Facial Paralysis

Whether it’s our eyes or our smiles, our faces command the most attention when making first impressions. They’re not just where we speak from, but also how we emote and add emphasis in verbal and non-verbal ways. For these reasons and much more, our faces are incredibly important to not just how we function, but also who we are. Unfortunately, medical malpractice can result in paralysis that keeps our faces from working like they once did.

Sadder still is that often this medical malpractice happens to a baby during the birthing process. The child will never know what it’s like to have full control over their face, and it happened through absolutely no fault of their own.

Infant Facial Paralysis Due to Pressure

There are some reasons this sort of thing could occur. For example, the child’s face might undergo an excessive amount of pressure during birth that eventually damages a facial nerve. This could happen during labor or delivery. If that nerve is permanently injured, the child will never recover and gain full functionality.

It’s difficult to figure out what exactly causes this much pressure. The birth canal could be responsible. Just about any factor related to a long, difficult delivery may also be the culprit.

When the Doctor Is to Blame

As we mentioned above, you really can’t count out the role the doctor played in the delivery. The same goes for any of the medical staff who were in attendance during the birthing process. Sometimes, it’s the pressure from the forceps that the doctor was using which eventually damaged one of the baby’s facial nerves.

There are all kinds of other tools that might get used improperly as well. Even a specific type of vacuum can get applied to pull the child out by its head if it doesn’t seem to be moving out of the birth canal smoothly enough. This kind of device is safe, but plenty of babies have been injured during delivery because of this machine.

Negligence

Sometimes medical malpractice is an issue even though the doctor and medical staff didn’t do anything. That’s the whole point. You can make the argument that they should have known better than not to take action when that would have prevented the injury from happening.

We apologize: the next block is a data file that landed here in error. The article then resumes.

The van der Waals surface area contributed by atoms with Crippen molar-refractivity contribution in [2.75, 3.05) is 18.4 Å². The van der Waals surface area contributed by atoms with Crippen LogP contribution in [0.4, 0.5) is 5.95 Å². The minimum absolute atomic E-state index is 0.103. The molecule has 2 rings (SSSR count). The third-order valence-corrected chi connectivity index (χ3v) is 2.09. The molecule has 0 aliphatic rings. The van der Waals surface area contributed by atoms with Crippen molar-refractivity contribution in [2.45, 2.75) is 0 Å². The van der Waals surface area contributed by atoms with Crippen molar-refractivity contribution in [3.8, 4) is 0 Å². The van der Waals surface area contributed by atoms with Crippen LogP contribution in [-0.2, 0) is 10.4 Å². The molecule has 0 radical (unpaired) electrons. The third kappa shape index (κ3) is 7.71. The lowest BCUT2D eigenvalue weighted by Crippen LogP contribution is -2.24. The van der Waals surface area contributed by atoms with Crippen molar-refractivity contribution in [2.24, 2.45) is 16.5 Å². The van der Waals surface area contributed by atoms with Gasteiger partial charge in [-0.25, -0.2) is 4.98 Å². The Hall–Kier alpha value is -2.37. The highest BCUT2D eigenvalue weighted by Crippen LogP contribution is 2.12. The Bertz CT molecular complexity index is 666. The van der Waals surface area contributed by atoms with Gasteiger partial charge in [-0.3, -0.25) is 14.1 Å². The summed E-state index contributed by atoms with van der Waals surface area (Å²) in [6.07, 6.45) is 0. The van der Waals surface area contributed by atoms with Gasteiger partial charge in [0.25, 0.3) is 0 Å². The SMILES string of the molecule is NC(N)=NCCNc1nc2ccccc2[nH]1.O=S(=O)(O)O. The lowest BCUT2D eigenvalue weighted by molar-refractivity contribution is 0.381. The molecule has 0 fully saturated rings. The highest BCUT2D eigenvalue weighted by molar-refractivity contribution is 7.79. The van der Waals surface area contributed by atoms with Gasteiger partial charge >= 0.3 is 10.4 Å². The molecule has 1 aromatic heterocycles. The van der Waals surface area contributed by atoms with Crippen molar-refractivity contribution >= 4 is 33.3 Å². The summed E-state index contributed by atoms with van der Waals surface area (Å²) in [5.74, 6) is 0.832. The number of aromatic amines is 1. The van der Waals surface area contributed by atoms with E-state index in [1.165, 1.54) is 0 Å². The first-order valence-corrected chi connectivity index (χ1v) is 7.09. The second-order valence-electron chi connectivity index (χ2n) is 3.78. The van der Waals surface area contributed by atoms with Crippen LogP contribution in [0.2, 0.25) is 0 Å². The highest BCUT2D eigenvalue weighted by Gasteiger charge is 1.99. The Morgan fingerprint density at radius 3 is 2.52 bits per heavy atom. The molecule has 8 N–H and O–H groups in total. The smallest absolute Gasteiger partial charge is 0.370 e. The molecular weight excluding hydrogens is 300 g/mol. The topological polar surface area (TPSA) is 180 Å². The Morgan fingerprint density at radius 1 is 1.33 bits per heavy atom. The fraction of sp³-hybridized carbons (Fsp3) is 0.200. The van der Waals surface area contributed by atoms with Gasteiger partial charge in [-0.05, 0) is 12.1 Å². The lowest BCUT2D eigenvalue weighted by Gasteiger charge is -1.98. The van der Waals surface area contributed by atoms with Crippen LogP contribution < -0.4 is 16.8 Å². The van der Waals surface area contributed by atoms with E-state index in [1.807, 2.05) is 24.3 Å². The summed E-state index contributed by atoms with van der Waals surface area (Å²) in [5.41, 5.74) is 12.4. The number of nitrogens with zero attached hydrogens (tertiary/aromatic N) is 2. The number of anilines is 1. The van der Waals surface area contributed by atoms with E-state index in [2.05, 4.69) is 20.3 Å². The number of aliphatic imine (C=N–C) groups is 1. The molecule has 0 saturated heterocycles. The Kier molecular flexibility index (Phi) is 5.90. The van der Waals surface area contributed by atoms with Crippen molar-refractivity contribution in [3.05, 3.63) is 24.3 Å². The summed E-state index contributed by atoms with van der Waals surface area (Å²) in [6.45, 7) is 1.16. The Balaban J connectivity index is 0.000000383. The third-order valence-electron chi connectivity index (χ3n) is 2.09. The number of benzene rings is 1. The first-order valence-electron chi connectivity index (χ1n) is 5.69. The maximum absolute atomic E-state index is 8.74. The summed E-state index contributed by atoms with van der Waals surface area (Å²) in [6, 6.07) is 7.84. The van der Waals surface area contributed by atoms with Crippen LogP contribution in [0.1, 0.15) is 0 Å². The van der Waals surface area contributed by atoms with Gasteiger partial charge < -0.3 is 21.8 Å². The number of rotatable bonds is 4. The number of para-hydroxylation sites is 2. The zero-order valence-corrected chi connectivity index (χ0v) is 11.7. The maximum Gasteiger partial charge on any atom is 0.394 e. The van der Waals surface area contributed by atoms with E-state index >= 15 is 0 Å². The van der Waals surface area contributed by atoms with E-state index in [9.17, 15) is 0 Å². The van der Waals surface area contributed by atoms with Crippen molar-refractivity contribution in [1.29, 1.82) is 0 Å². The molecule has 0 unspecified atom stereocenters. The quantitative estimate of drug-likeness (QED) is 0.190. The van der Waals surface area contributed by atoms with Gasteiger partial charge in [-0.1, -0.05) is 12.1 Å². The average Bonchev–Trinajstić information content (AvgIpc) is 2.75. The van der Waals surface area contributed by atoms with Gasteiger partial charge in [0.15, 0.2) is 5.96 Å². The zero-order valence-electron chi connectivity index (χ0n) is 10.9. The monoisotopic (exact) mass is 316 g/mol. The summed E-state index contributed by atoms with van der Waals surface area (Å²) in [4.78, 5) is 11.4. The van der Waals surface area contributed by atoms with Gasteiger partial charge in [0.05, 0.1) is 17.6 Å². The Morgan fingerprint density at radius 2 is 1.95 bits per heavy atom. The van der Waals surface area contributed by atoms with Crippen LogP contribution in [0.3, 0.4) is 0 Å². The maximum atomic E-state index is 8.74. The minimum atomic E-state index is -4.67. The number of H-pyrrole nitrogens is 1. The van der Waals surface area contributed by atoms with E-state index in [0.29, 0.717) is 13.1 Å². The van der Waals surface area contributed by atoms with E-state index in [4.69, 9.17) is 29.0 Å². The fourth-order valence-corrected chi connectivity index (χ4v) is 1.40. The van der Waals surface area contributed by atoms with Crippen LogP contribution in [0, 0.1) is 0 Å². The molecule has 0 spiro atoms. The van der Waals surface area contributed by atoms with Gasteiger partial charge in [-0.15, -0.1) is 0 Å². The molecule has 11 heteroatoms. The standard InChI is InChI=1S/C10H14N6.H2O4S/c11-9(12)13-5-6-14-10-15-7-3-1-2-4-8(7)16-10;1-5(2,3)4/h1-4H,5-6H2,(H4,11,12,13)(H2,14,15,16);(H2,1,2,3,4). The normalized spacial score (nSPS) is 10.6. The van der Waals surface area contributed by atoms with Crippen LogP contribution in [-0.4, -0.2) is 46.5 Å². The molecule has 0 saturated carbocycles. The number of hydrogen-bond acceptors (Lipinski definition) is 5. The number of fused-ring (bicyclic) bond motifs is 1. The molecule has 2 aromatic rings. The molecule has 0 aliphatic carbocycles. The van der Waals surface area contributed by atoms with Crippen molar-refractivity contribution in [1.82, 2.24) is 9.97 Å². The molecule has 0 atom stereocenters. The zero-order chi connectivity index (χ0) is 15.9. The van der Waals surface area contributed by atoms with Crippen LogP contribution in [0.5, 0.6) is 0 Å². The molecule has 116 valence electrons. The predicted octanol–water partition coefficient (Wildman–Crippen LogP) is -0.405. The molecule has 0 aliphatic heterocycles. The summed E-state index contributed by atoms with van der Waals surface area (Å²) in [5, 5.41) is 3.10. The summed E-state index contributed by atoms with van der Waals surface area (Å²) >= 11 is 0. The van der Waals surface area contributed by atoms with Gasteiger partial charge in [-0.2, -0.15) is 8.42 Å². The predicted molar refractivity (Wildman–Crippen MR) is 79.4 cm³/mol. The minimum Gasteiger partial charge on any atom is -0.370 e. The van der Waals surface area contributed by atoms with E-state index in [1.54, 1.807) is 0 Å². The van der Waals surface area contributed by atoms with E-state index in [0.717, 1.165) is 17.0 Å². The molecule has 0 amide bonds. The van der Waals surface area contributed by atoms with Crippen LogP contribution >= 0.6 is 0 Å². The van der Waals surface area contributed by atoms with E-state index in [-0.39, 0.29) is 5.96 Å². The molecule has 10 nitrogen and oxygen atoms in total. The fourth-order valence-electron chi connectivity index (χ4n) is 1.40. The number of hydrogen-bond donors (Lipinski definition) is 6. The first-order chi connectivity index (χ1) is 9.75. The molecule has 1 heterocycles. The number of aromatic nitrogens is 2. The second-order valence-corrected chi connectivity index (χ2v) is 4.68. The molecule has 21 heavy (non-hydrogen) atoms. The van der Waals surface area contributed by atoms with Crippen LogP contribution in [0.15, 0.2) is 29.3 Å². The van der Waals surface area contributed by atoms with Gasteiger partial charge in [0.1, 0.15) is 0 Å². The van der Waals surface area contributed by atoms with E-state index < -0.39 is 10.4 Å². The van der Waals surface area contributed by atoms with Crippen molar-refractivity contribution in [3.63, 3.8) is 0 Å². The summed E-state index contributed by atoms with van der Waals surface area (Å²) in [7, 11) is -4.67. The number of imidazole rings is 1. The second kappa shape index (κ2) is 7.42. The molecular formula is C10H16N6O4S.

Perhaps it should have been clear to a medical professional that the birth canal would prove problematic during delivery, but because this was missed, excessive pressure was used.

Looking for Symptoms

It’s not like a child can explain that they’re having trouble moving their face. Paralysis may not cause enough discomfort to make them cry or otherwise act out about it either. Babies being babies, it’s also very difficult to tell what they’re trying to do with their faces.

Still, there are some symptoms to be aware of. Weakness in the muscle around their lips should be fairly easy to catch sight of when they’re crying. You’ll probably notice unevenness to the lower half of their face when they cry. In severe cases, they may not move their mouths at all. If they have trouble closing both eyelids, that’s a telltale sign too.

Temporary Damage

The good news is that even if you notice these kinds of symptoms, that doesn’t necessarily mean the damage is permanent. In fact, usually, it will resolve itself.

Nonetheless, if you notice any of the above symptoms, you’ll want to take your child to the doctor to be sure. This is also how you can find out if malpractice was an issue with the surgeon who delivered your child.

Should you find out malpractice was the problem, you have to speak with an experienced attorney ASAP.

SOURCES

  1. https://www.ncbi.nlm.nih.gov/pubmed/12525194
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